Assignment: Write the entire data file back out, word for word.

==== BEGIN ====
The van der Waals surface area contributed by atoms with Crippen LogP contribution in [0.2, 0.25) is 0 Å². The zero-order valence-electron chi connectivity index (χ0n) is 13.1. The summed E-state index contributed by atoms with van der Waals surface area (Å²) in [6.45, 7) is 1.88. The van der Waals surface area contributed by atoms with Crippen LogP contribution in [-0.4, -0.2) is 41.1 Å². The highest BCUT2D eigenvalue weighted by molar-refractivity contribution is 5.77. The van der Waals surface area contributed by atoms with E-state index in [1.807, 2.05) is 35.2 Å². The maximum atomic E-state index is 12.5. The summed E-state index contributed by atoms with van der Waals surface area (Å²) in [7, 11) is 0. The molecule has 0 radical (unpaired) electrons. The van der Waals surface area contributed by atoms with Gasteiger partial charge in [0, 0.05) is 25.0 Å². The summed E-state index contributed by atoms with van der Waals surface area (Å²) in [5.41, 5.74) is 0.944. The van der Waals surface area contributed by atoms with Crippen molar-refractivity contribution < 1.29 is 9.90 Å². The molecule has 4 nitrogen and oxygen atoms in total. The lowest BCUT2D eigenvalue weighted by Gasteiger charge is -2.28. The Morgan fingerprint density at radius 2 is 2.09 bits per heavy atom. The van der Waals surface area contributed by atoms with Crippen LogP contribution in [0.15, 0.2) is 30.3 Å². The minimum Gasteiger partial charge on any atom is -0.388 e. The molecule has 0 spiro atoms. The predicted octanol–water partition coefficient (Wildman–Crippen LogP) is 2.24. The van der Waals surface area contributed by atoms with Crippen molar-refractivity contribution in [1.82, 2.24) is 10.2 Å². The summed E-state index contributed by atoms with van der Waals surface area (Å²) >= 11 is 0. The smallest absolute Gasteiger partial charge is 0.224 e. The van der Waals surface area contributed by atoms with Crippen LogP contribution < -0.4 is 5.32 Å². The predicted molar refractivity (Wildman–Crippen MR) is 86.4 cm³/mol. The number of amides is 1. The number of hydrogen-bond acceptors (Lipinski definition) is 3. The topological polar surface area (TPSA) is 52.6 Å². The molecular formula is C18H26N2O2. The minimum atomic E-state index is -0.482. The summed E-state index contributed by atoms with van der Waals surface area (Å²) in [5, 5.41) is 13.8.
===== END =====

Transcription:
The van der Waals surface area contributed by atoms with Crippen LogP contribution in [0.2, 0.25) is 0 Å². The zero-order valence-electron chi connectivity index (χ0n) is 13.1. The summed E-state index contributed by atoms with van der Waals surface area (Å²) in [6.45, 7) is 1.88. The van der Waals surface area contributed by atoms with Crippen LogP contribution in [-0.4, -0.2) is 41.1 Å². The highest BCUT2D eigenvalue weighted by molar-refractivity contribution is 5.77. The van der Waals surface area contributed by atoms with E-state index in [1.807, 2.05) is 35.2 Å². The maximum atomic E-state index is 12.5. The summed E-state index contributed by atoms with van der Waals surface area (Å²) in [7, 11) is 0. The molecule has 0 radical (unpaired) electrons. The van der Waals surface area contributed by atoms with Gasteiger partial charge in [0, 0.05) is 25.0 Å². The summed E-state index contributed by atoms with van der Waals surface area (Å²) in [5.41, 5.74) is 0.944. The van der Waals surface area contributed by atoms with Crippen molar-refractivity contribution < 1.29 is 9.90 Å². The molecule has 4 nitrogen and oxygen atoms in total. The lowest BCUT2D eigenvalue weighted by Gasteiger charge is -2.28. The Morgan fingerprint density at radius 2 is 2.09 bits per heavy atom. The van der Waals surface area contributed by atoms with Crippen LogP contribution in [0.15, 0.2) is 30.3 Å². The minimum Gasteiger partial charge on any atom is -0.388 e. The molecule has 0 spiro atoms. The predicted octanol–water partition coefficient (Wildman–Crippen LogP) is 2.24. The van der Waals surface area contributed by atoms with Crippen molar-refractivity contribution in [1.82, 2.24) is 10.2 Å². The summed E-state index contributed by atoms with van der Waals surface area (Å²) >= 11 is 0. The smallest absolute Gasteiger partial charge is 0.224 e. The van der Waals surface area contributed by atoms with Crippen LogP contribution < -0.4 is 5.32 Å². The predicted molar refractivity (Wildman–Crippen MR) is 86.4 cm³/mol. The number of amides is 1. The number of hydrogen-bond acceptors (Lipinski definition) is 3. The topological polar surface area (TPSA) is 52.6 Å². The molecular formula is C18H26N2O2. The minimum atomic E-state index is -0.482. The summed E-state index contributed by atoms with van der Waals surface area (Å²) in [5, 5.41) is 13.8.